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August 4, 2021
DIPLOMACY Social SOCIAL & HEALTH

Hans G. Klemm Ambassador of the United States of America: Human trafficking affects us all

Today human trafficking traps over 20 million people worldwide. As modern-day slavery, it is a crime that happens almost everywhere and affects virtually everyone. Yet many still think of human trafficking as an issue affecting only other people, in other countries. The truth is it affects you; it affects us all. Trafficking victims may have helped produce the newest smartphones we buy, the make-up we wear, and the food we eat. In fact, there is little we can buy with total confidence that no workers were forced create it.

Victims of human trafficking, whether of sex trafficking or forced labor, come from a variety of backgrounds and their stories often begin with aspirations for a better life and a lack of options to fulfill them. Traffickers exploit this reality. In particular, people seeking employment opportunities – at home or abroad – face the risk of fraudulent and abusive recruitment that can lead to human trafficking. In such cases, they find they are unable to leave jobs in mines, factories, and agricultural fields, on construction sites and fishing boats, or to escape the commercial sex trade, which often flourishes alongside these industries.

The 2015 Trafficking in Persons Report, released by Secretary Kerry on July 27, 2015, highlights these risks and the actions governments, businesses, and consumers can take to combat human trafficking. Each of us can make a difference.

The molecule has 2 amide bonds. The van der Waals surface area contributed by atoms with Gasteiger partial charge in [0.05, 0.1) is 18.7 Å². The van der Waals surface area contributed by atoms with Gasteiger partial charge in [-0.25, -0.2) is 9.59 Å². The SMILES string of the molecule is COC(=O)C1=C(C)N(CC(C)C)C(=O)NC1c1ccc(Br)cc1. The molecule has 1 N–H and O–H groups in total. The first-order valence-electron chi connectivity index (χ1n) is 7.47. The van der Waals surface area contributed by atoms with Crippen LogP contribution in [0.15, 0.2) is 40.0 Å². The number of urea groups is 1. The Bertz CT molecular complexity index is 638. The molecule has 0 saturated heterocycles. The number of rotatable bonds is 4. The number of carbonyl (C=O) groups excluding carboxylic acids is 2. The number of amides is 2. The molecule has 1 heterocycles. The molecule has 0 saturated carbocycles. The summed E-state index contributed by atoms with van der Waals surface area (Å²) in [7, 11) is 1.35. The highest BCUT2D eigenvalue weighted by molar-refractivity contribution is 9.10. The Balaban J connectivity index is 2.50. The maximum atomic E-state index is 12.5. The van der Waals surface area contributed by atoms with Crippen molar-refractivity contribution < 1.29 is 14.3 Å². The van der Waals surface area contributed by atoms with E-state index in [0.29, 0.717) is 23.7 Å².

Governments must continue to combat human trafficking in all its forms through strong law enforcement efforts and effective victim protections, as well as with policies to prevent trafficking, including in their own supply chains. A government can lead by example. It can set high standards and clear expectations for the private sector, and adopt policies that strengthen protections against modern slavery in supply chains. When governments improve efforts to monitor their own purchasing practices, they drive change in the global marketplace.

The private sector also has a real opportunity to lead on this issue. Businesses can create anti-trafficking policies and map their supply chains down to the level of raw materials to identify gaps in transparency and vulnerabilities; address the trafficking-related risks in their operations; and balance growth with anti-trafficking efforts so the freedom, well-being, and dignity of workers throughout the supply chain is not sacrificed for higher profits.

Individuals have an important role to play in the fight against human trafficking in supply chains, too. By using consumer awareness tools such as SlaveryFootprint.org, individuals can better understand how human trafficking affects their daily purchases and leverage their buying power to demand that companies take steps to prevent modern slavery in their supply chains. Individuals can also put pressure on their governments to adopt policies that protect workers and ensure accountability and transparency in their procurement practices.

Ensuring supply chains are free from human trafficking will take increased attention, resources, and collaboration between governments, the private sector, and individual consumers. By working together and leveraging the strengths of different actors, the global market can become a place where innovation and growth thrive alongside a workforce free from modern slave

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